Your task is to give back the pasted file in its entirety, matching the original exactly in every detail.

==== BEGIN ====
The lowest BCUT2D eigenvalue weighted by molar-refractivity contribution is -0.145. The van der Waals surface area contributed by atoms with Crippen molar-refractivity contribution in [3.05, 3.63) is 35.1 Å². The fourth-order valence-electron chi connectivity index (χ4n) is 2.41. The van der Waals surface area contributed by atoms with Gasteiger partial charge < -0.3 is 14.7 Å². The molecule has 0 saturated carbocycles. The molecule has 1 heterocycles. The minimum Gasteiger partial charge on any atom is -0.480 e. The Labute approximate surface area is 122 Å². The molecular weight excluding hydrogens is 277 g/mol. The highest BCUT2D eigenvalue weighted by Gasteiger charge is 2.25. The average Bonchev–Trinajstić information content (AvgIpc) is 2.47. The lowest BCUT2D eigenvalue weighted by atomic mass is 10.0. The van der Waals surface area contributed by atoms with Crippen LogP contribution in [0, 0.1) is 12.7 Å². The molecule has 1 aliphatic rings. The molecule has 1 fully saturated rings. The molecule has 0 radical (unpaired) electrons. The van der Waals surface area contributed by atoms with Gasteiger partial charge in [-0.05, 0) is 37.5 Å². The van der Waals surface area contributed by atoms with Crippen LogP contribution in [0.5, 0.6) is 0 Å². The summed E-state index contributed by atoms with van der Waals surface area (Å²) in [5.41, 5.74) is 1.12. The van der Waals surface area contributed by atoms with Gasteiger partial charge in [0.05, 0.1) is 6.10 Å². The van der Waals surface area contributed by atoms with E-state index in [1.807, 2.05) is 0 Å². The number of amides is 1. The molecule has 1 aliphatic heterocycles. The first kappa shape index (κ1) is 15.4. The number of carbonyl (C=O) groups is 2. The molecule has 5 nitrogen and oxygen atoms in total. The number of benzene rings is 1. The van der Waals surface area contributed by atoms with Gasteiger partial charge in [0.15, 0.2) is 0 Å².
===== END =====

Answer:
The lowest BCUT2D eigenvalue weighted by molar-refractivity contribution is -0.145. The van der Waals surface area contributed by atoms with Crippen molar-refractivity contribution in [3.05, 3.63) is 35.1 Å². The fourth-order valence-electron chi connectivity index (χ4n) is 2.41. The van der Waals surface area contributed by atoms with Gasteiger partial charge < -0.3 is 14.7 Å². The molecule has 0 saturated carbocycles. The molecule has 1 heterocycles. The minimum Gasteiger partial charge on any atom is -0.480 e. The Labute approximate surface area is 122 Å². The molecular weight excluding hydrogens is 277 g/mol. The highest BCUT2D eigenvalue weighted by Gasteiger charge is 2.25. The average Bonchev–Trinajstić information content (AvgIpc) is 2.47. The lowest BCUT2D eigenvalue weighted by atomic mass is 10.0. The van der Waals surface area contributed by atoms with Crippen LogP contribution in [0, 0.1) is 12.7 Å². The molecule has 1 aliphatic rings. The molecule has 1 fully saturated rings. The molecule has 0 radical (unpaired) electrons. The van der Waals surface area contributed by atoms with Gasteiger partial charge in [-0.05, 0) is 37.5 Å². The van der Waals surface area contributed by atoms with Crippen LogP contribution in [0.5, 0.6) is 0 Å². The summed E-state index contributed by atoms with van der Waals surface area (Å²) in [5.41, 5.74) is 1.12. The van der Waals surface area contributed by atoms with Gasteiger partial charge in [0.05, 0.1) is 6.10 Å². The van der Waals surface area contributed by atoms with E-state index in [1.807, 2.05) is 0 Å². The number of amides is 1. The molecule has 1 aliphatic heterocycles. The first kappa shape index (κ1) is 15.4. The number of carbonyl (C=O) groups is 2. The molecule has 5 nitrogen and oxygen atoms in total. The number of benzene rings is 1. The van der Waals surface area contributed by atoms with Gasteiger partial charge in [0.15, 0.2) is 0 Å².